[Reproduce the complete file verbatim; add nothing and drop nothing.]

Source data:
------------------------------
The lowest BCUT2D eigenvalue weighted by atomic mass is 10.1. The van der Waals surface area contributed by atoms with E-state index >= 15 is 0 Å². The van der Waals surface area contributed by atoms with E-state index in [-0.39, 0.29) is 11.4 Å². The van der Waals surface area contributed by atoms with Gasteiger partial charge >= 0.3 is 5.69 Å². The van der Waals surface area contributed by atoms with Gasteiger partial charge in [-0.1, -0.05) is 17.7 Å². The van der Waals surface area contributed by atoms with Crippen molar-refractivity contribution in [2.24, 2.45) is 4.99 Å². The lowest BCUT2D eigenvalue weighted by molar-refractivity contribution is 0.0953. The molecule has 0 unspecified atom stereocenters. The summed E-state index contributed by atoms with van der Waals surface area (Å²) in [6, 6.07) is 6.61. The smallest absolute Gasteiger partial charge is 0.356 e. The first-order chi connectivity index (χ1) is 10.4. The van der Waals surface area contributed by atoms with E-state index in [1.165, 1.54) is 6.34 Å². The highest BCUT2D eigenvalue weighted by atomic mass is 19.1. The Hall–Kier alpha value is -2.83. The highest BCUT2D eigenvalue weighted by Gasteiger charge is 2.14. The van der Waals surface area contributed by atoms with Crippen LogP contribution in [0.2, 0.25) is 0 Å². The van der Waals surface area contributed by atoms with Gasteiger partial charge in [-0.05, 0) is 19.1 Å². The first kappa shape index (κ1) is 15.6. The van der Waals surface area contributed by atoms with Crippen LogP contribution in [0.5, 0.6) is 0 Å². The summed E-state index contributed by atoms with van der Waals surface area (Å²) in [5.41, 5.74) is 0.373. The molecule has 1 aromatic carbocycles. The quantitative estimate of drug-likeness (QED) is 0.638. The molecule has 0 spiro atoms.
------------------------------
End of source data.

The lowest BCUT2D eigenvalue weighted by atomic mass is 10.1. The van der Waals surface area contributed by atoms with E-state index >= 15 is 0 Å². The van der Waals surface area contributed by atoms with E-state index in [-0.39, 0.29) is 11.4 Å². The van der Waals surface area contributed by atoms with Gasteiger partial charge >= 0.3 is 5.69 Å². The van der Waals surface area contributed by atoms with Gasteiger partial charge in [-0.1, -0.05) is 17.7 Å². The van der Waals surface area contributed by atoms with Crippen molar-refractivity contribution in [2.24, 2.45) is 4.99 Å². The lowest BCUT2D eigenvalue weighted by molar-refractivity contribution is 0.0953. The molecule has 0 unspecified atom stereocenters. The summed E-state index contributed by atoms with van der Waals surface area (Å²) in [6, 6.07) is 6.61. The smallest absolute Gasteiger partial charge is 0.356 e. The first-order chi connectivity index (χ1) is 10.4. The van der Waals surface area contributed by atoms with E-state index in [1.165, 1.54) is 6.34 Å². The highest BCUT2D eigenvalue weighted by atomic mass is 19.1. The Hall–Kier alpha value is -2.83. The highest BCUT2D eigenvalue weighted by Gasteiger charge is 2.14. The van der Waals surface area contributed by atoms with Crippen LogP contribution in [0.2, 0.25) is 0 Å². The van der Waals surface area contributed by atoms with Gasteiger partial charge in [-0.05, 0) is 19.1 Å². The first kappa shape index (κ1) is 15.6. The van der Waals surface area contributed by atoms with Crippen LogP contribution in [0.5, 0.6) is 0 Å². The summed E-state index contributed by atoms with van der Waals surface area (Å²) in [5.41, 5.74) is 0.373. The molecule has 1 aromatic carbocycles. The quantitative estimate of drug-likeness (QED) is 0.638. The molecule has 0 spiro atoms.